Credit where credit is due: A commenter in the Bullish Society used the phrase “resist/work/life balance,” which she said was inspired by “work/life/resistance balance” as used in this post by Laura Mandanas on Autostraddle: Take A Beat To Bask In The Glory of Women Scientists And STEM News. We love Autostraddle!
Here’s a question that I think speaks to what we’re all feeling. I feel it. (The world is on fire. Nice people made the best Nazis. Complacent people too. Don’t be a Nazi.)
But what do you do? Quit your job right now? That is indeed the right answer for some people. But not for most. Here:
Politics is really keeping me off my game at work. I write to my reps and have donated money to all the appropriate causes, most recently to organizations that help immigrants and refugees, but I still feel constantly guilty. I can’t just quit my job (I think?), but when the world is a flaming hellscape, it seems wrong to go through the motions.
That, indeed, is the quandary of the moment. I don’t have all the answers, and my main answer involves a time machine and better voter turnout, but here are some tips that might help.
How do you stay motivated at work when the world is on fire?
If you’re donating money and buying yourself plane/train/bus tickets to marches, would you be able to do that without your job? If not, keep it up at your job! Try to get a raise, even! I guarantee you could find ways to put the extra money to effective social justice use.
Related post: How to Ask for More Money Part II (“asking for more money is important for feminism”)
Feel like you’re not a “real” activist?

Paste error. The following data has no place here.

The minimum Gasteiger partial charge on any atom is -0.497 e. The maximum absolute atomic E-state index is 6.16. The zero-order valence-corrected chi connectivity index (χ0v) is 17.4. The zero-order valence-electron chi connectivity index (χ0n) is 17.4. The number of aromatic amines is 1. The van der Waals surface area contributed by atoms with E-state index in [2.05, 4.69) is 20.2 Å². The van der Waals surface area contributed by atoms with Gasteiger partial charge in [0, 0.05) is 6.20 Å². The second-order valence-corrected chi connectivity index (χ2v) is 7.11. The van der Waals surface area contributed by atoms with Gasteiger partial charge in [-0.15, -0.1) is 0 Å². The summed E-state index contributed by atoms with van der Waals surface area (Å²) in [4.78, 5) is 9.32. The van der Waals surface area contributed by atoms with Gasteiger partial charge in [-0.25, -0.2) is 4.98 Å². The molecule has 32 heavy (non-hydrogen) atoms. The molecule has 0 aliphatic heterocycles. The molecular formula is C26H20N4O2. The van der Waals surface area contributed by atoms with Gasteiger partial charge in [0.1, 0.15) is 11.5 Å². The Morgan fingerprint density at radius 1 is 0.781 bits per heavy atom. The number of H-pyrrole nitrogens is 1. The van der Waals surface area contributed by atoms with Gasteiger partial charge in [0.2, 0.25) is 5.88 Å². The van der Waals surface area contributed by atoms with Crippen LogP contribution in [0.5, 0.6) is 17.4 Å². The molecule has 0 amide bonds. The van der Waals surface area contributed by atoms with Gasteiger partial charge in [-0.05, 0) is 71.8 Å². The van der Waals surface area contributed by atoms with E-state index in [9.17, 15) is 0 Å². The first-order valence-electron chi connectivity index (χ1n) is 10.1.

Maybe you’re not. Real activists need your money and resources, though. Do that.
Also: The less of an activist you are, perhaps the more power you have to persuade those around you. That is, are you a little boringly normal? Good. Do you have some boringly normal neighbors who maybe voted for Trump, or didn’t vote? Great. If you were a full-time progressive firebrand, those people may not want to hear what you have to say, because you’ve already turned them off, and frankly, they kind of already know what you have to say. If you are boringly normal like them, they may be surprised to discover how horrified, worried, and galvanized you are by what is happening.
We need activists. We also need everyday people who fly under the radar to just talk to people around them (and vote, and make phone calls to your reps in the privacy of your own home, and donate what you can).
Define a good input/output balance and then give yourself permission to disengage from too many inputs.
Example: If you read 15 horrifying articles and make 3 phone calls, that’s a 5:1 ratio. Does that feel okay? Adjust until it does. Do not read 50 horrifying articles and do 0 things about them. You don’t need to read 25 articles, or keep watching television commentary about something you already know is bad, to do one thing.
If the maximum number of things you can do in a week is 5, how much input do you need in order to do those things? If you are reading 50 articles and taking 5 actions, could you read 10 articles instead and take those same 5 actions? If you only read 10 articles instead of 50, could you do 6 actions instead of 5?
Could you even eliminate the input entirely for a bit and just do the output? Just to get a short mental break? What if you did a one-week news blackout, and only did the output? There are some issues where you need to be up-to-the-minute, but there’s plenty that isn’t going to change in a week. You could:
- write postcards to your reps about those issues
- spend a week talking to your apolitical family members
- organize a fundraiser
- take on some overtime hours and donate the money to a good cause
Or tell a like-minded friend that you’re overloaded, and could she just tell you what she’s calling her reps about, and you’ll do the same?
Those are some ideas. Go forth, be well, take care of people, fix shit as best you can.
Update: If you need a break from news, you could also try wall-of-us.org, “four concrete acts of resistance delivered to your inbox each week.”
Join us for a FREE Webinar on Resist/Work/Life Balance. Make sure you register here.
Feb. 22 at 8pm EST(5pm PST, 6pm MST, 7pm CST, 12pm Australia)